bkisel

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Welcome to the forum!

Where from in the City? I'm originally from NYC. As a baby (1944) E 7th between B and C, then Lillian Wald projects 3rd St. and Ave. D, Woodside projects Queens and a Woodside apartment before moving out of the city in 1976.
 
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Welcome to the forum!

Where from in the City? I'm originally from NYC. As a baby (1944) E 7th between B and C, then Lillian Wald projects 3rd St. and Ave. D, Woodside projects Queens and a Woodside apartment before moving out of the city in 1976.
Welll to be exact Brooklyn ny. I spent a lot of time where you grew up. It's a whole different world. To be honest I miss the old New York City. Of course the new buildings are nice and all- but it's lost it's soul. I loved the village and your area the most- the village has maintained its culture out of all areas.
 
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I agree with Scooter.

Where are you located? There might be a "local homebrew store" (LHBS) near you, so you can see/buy some of this in person. (Of course, they may be closed where you are!)

Scooter mentioned batch size. Let me note that, if you are interested in doing wine kits in the future, you should know that they are almost all 6 US gallons (23L). Thus, getting a 6-gallon carboy might be a good idea if you see yourself going that way in the future. That also requires a 7.9 gallon (30L) bucket.

I agree not to worry about bottling supplies right now. But, when that time comes, I recommend springing for a "floor corker" over the cheaper "hand corker." Many here have bought a hand corker, only to later buy a floor corker!
i found a local Vendor with your advice. He gets many different juices also. Only issue no one is operating right now. I may just order that amazon kit for now and screw around.... can anyone share a link on amazon for the proper electronic ph meter- there are so many. Thanks
 

Scooter68

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Now you did it. Opinions on pH meters swings widely in different directions.

For my two cents worth...
I've got two. The first lasted me about 3 + years and did fine I replaced it with one like this:

My first was about like this one:


Most important -regardless of what you spend, get some calibration powder/solution and check the calibration at least once every couple of weeks if you are using it frequently. ALL pH meters have to be calibrated periodically.
 

Rice_Guy

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As a first batch you could be creative with the hardware,
would love to make a hobby of it. Any other recommendations?
follow the recipe without worrying about the numbers, it gets you close enough to taste good.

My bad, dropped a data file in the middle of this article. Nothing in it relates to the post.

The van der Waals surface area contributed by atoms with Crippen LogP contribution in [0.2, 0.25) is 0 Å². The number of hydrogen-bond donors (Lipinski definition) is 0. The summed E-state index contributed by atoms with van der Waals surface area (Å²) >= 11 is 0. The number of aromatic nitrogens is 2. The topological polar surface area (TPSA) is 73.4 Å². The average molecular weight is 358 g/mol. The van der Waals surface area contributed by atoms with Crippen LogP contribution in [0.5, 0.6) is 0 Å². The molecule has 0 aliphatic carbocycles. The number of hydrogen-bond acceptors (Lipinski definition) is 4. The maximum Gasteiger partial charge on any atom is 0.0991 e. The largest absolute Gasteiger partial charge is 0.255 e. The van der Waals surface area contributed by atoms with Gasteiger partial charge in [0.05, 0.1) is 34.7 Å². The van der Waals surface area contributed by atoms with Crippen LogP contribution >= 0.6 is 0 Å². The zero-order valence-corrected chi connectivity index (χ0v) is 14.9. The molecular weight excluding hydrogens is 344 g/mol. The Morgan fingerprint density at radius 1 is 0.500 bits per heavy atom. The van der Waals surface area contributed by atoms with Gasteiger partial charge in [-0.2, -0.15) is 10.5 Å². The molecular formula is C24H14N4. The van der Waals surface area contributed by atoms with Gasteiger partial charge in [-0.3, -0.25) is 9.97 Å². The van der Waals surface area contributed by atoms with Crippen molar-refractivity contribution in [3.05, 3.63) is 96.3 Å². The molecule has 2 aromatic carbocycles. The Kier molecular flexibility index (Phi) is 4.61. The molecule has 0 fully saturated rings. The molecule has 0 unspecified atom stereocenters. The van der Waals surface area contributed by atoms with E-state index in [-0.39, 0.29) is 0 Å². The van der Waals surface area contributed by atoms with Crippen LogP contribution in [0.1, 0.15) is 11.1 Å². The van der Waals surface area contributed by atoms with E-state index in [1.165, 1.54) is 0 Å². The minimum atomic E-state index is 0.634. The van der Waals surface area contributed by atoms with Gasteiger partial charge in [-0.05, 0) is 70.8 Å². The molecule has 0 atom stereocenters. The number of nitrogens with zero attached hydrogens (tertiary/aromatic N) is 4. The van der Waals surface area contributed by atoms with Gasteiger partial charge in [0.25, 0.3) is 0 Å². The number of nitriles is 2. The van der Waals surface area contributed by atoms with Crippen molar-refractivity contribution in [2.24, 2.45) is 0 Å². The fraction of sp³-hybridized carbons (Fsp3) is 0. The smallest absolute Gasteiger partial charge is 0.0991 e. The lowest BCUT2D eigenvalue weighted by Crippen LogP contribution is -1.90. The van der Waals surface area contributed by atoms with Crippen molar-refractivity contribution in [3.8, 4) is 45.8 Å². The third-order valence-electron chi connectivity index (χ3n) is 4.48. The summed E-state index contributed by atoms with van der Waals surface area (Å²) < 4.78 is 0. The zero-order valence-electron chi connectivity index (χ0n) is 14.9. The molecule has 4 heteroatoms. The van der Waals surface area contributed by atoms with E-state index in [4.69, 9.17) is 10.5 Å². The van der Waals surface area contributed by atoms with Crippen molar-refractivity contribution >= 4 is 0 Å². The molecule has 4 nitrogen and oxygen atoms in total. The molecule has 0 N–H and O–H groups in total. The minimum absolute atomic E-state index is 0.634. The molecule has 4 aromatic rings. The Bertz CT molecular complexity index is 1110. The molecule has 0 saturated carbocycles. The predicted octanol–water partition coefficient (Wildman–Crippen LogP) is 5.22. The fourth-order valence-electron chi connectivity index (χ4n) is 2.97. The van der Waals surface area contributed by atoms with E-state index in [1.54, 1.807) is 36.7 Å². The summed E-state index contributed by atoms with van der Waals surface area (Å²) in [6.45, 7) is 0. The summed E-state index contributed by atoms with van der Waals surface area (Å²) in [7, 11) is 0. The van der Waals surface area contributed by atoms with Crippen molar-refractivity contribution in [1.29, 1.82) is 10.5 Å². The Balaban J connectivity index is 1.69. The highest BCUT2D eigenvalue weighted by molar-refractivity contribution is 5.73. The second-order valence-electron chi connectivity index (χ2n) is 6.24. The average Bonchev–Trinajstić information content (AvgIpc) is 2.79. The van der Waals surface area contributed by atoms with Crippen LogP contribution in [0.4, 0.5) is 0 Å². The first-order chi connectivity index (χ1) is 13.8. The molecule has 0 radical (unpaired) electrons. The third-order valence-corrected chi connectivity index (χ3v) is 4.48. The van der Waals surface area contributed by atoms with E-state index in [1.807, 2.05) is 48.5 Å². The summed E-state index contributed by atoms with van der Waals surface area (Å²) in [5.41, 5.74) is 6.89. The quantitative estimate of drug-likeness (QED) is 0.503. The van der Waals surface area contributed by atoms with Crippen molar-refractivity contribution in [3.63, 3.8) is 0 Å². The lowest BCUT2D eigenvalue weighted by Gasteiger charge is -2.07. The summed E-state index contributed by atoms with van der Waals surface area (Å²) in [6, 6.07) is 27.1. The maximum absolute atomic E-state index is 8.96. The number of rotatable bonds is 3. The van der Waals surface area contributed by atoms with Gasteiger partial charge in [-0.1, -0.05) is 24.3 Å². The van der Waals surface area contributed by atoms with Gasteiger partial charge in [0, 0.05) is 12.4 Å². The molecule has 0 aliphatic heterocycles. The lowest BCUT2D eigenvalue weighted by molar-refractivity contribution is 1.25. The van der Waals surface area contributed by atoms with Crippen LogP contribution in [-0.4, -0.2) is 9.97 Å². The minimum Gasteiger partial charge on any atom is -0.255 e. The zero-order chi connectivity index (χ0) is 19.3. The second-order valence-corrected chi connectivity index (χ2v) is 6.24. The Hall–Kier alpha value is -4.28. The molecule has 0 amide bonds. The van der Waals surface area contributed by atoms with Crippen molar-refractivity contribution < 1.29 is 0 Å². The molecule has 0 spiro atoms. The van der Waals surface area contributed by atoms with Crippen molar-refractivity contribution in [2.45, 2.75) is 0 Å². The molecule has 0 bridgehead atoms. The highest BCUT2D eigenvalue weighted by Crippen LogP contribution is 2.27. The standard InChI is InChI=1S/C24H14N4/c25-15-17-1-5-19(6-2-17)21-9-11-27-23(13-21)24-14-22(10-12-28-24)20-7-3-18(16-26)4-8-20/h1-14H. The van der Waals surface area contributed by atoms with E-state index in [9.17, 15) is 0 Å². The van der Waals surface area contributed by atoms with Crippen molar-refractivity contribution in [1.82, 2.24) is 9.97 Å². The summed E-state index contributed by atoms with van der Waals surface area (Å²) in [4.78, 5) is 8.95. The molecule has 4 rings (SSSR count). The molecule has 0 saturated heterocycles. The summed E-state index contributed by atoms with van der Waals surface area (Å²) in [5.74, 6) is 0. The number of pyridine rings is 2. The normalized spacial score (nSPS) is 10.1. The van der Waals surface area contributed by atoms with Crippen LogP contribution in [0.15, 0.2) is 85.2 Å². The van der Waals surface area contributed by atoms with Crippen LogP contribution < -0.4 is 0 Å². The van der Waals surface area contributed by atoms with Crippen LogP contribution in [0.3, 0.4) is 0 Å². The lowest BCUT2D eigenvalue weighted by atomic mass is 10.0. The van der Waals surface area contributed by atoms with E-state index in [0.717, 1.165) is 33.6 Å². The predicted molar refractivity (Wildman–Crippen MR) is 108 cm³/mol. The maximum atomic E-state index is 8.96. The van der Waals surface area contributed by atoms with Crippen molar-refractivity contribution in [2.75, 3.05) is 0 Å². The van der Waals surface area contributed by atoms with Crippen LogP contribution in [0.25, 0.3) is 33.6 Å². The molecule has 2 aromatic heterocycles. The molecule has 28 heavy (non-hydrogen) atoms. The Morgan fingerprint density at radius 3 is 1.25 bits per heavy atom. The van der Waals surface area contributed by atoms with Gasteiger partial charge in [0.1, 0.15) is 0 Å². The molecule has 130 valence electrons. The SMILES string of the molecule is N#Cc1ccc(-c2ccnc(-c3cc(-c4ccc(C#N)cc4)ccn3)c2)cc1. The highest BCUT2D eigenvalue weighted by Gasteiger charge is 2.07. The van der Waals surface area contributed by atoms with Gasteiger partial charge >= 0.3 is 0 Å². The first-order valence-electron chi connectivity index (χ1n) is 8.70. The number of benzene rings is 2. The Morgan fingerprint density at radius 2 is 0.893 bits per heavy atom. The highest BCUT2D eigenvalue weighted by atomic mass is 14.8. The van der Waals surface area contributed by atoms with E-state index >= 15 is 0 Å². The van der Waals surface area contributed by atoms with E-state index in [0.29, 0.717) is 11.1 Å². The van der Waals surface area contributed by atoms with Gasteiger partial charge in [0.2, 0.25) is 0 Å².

Ex. hardware in the time of lock down,
1) primary fermentor= a clean plastic pail or stock pot or porcelain canner or crockery kombucha fermentor or even a large flower pot lined with plastic sheeting. When fermenting cover it with a towel or masonite board or another plastic sheet
2) anaerobic fermentor= a gallon jug(s) or two gallon water bottle or camping cubitainer water bottle or even plastic sheeting which is tied with rubber bands/closed off creating a small opening and then put back in the rigid container from #1
3) air lock= a piece of tubing tied inside rubber band with sheeting that is placed in a glass of water or a balloon over the mouth of the gallon jug or a silicon funnel stretched over the mouth of the camping water bottle with tubing again dropped,,,,, what else have I tried humm?
4) siphon tube
5) wine bottles or canning jars or keep it in a gallon in the fridge or quart water bottles

i sin and have collected toys like pH and pumps and vacuum. But! folks didn’t use these 2000 years ago. They mainly drank it young.
The “toys“ are important for wines that will have shelf life!
 

itsmeagain

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Hi y'all, has anyone made a fruit san gria, and corked it for later? I am "planning" on making some soaking the fruit for about 3/5 days, removing the fruit and the bottling it for later in the summer. Any idea's? Not to worried about the sg or ending gravity, just wondering. Thanks Dennis
 

sour_grapes

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I would be worried about transferring some sugar from the fruit, and then having that referment in the bottle. But this may be an overly fussy worry. You could find out by measuring the SG of your base wine, then soaking the fruit, then remeasuring the SG. If it goes up more than a coupla points, I wouldn't bottle it, myself.
 

Rice_Guy

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* I would expect that there is contamination on the skin. If I was eliminating contamination in the micro lab I would do a technique like spraying the skin with grain alcohol. (we also use 10% bleach) The risk is less if the added fruit is high solids/ there is less dilution of alcohol in the wine.
* you don’t need to sanitize if you keep the batch refrigerated. Longer as a month is better if you use whole fruit. You can reduce time by slicing the fruit.
* a third option is similar to making mint or vanilla extract, create your extract with 1:1 grain alcohol fruit, at room temp for a month. This flavored wine will be stable at room temp.
has anyone made a fruit san gria, and corked it for later? I am "planning" on making some soaking the fruit for about 3/5 days, removing the fruit and the bottling it for later in the summer. Any idea's?
 

sour_grapes

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I should have mentioned -- if you do get too many sugars transferred, you could add potassium sorbate to inhibit refermentation before bottling.
 

Scooter68

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Did the topic of this thread suddenly change?